Maine will become the first state to let residents use ranked-choice voting in a statewide primary election after state officials said Monday that a petition drive had gathered enough valid signatures to allow the system to be used in the June elections.

Voters also will be asked June 12 whether they want to keep the ranked-choice system for federal elections in November. If that “people’s veto” measure is approved, it would nullify the Legislature’s vote to delay and then repeal the law passed by voters in 2016 unless the Maine Constitution is amended.

In November 2016, 52 percent of voters approved a ballot initiative that would make Maine the first state in the nation to implement ranked-choice voting. But lawmakers passed a bill last year delaying the effective date until December 2021 and then repealing the ranked-choice voting process altogether if a constitutional amendment hasn’t been passed by then to address legal concerns.

Supporters of repealing the Legislature’s repeal of the law turned in 77,305 signatures to the Elections Division of the Bureau of Corporations, Elections and Commissions, according to a news release Monday from Secretary of State Matt Dunlap’s office. Dunlap’s staff said 66,687 signatures were from valid registered voters, and 10,618 signatures were not valid. To get on the ballot in June, supporters of the voting law needed a minimum of 61,123 signatures from registered Maine voters.

“The veto question will now go before voters at the primary election on June 12, 2018 and the primary elections for U.S. Senate, Governor, U.S. Congress, State Senate and State Representative will be decided by a system of ranked-choice voting,” Dunlap’s release said.

Under the ranked-choice system, voters rank candidates in order of preference. If no one has more than 50 percent of the vote after the first count, the candidate with the fewest votes is eliminated. Voters who chose the eliminated candidate would have their ballots added to the totals of their second-ranked candidates, and the ballots would be retabulated. The process continues until one candidate has a clear majority and is declared the winner.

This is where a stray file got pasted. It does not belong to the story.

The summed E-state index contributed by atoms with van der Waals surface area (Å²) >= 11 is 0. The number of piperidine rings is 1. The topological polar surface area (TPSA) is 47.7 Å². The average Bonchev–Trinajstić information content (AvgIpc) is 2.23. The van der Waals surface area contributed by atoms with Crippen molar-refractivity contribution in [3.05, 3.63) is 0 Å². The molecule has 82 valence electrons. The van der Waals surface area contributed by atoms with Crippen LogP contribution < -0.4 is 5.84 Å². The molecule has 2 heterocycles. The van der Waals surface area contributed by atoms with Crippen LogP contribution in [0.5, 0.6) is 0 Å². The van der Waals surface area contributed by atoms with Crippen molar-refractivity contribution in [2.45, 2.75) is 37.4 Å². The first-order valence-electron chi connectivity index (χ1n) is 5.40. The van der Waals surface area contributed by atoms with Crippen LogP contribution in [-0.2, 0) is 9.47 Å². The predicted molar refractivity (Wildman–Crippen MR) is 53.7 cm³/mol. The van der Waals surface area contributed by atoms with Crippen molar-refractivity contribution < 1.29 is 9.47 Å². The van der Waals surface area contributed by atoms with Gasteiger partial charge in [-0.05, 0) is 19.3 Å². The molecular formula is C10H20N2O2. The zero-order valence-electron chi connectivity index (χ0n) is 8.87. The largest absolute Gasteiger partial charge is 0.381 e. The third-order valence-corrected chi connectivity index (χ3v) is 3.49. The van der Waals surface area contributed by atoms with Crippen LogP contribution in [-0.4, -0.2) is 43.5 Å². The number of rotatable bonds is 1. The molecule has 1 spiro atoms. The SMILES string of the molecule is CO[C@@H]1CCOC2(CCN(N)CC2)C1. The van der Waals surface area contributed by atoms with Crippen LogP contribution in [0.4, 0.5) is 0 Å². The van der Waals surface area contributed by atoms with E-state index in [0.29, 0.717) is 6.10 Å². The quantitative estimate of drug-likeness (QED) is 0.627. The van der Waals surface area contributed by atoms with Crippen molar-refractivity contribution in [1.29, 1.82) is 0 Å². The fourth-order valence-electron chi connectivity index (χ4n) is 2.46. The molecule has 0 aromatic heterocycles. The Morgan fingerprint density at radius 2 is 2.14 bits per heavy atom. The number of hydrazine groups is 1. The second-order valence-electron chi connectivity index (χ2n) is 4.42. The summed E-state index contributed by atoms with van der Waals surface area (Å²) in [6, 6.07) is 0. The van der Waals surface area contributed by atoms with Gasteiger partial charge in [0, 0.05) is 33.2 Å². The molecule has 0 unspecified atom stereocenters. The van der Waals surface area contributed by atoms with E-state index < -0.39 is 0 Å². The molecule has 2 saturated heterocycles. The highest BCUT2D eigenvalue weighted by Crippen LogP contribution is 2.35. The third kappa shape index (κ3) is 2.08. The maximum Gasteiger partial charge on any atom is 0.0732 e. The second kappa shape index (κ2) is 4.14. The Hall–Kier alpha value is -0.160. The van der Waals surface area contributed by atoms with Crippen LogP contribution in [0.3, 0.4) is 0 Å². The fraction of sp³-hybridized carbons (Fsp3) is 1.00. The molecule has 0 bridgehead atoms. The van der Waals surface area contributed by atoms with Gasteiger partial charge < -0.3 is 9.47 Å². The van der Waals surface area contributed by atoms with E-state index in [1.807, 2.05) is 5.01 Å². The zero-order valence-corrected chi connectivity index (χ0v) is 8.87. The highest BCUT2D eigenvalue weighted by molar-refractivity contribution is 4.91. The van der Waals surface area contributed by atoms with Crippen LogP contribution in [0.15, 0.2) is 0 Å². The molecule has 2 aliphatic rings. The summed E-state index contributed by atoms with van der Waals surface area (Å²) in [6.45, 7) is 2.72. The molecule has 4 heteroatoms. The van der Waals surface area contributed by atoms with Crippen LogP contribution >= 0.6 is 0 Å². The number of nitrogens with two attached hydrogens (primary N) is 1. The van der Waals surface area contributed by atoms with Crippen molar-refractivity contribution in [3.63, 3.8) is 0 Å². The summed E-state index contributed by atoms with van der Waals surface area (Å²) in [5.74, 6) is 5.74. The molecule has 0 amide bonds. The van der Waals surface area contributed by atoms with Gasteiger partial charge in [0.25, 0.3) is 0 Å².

Opponents of ranked-choice voting have argued that the voter-approved 2016 law is, at least in part, in conflict with the state’s constitution.

In May 2017, the Maine Supreme Judicial Court issued a unanimous advisory opinion suggesting parts of the ranked-choice law applying to races for governor and the Legislature are unconstitutional because the Maine Constitution calls for candidates to be elected by a plurality of voters. A proposed constitutional amendment failed to pass the Legislature, resulting in the deeply divided but successful votes to delay the law and then potentially repeal it.

Advocates for ranked-choice voting heralded the news Monday, highlighting the winter weather that those gathering voter signatures have endured.

“There’s just no stopping the Maine people,” Kyle Bailey, campaign manager for the Committee for Ranked Choice Voting, said in a prepared statement. “During the coldest months of the year, the Maine people collected at least 66,687 valid signatures in 88 days to restore ranked-choice voting and insist on more voice and more choice in our democracy.”

The vote in June will mark the first time in Maine history that voters will be asked to repeal a Legislature-approved law that essentially repealed a law passed by voters.

“The people of Maine want a system that works for us, and for our children and our grandchildren,” Cara Brown McCormick of Cape Elizabeth said in a prepared statement.

Brown McCormick, who collected more than 900 signatures, said: “Together, we stood up to the politicians who wanted to take away our right to choose the way we elect our leaders. I’m excited to rank my choices in June and to vote ‘yes’ for the People’s Veto to keep Ranked Choice Voting moving forward.”

Scott Thistle can be contacted at 713-6720 or at:

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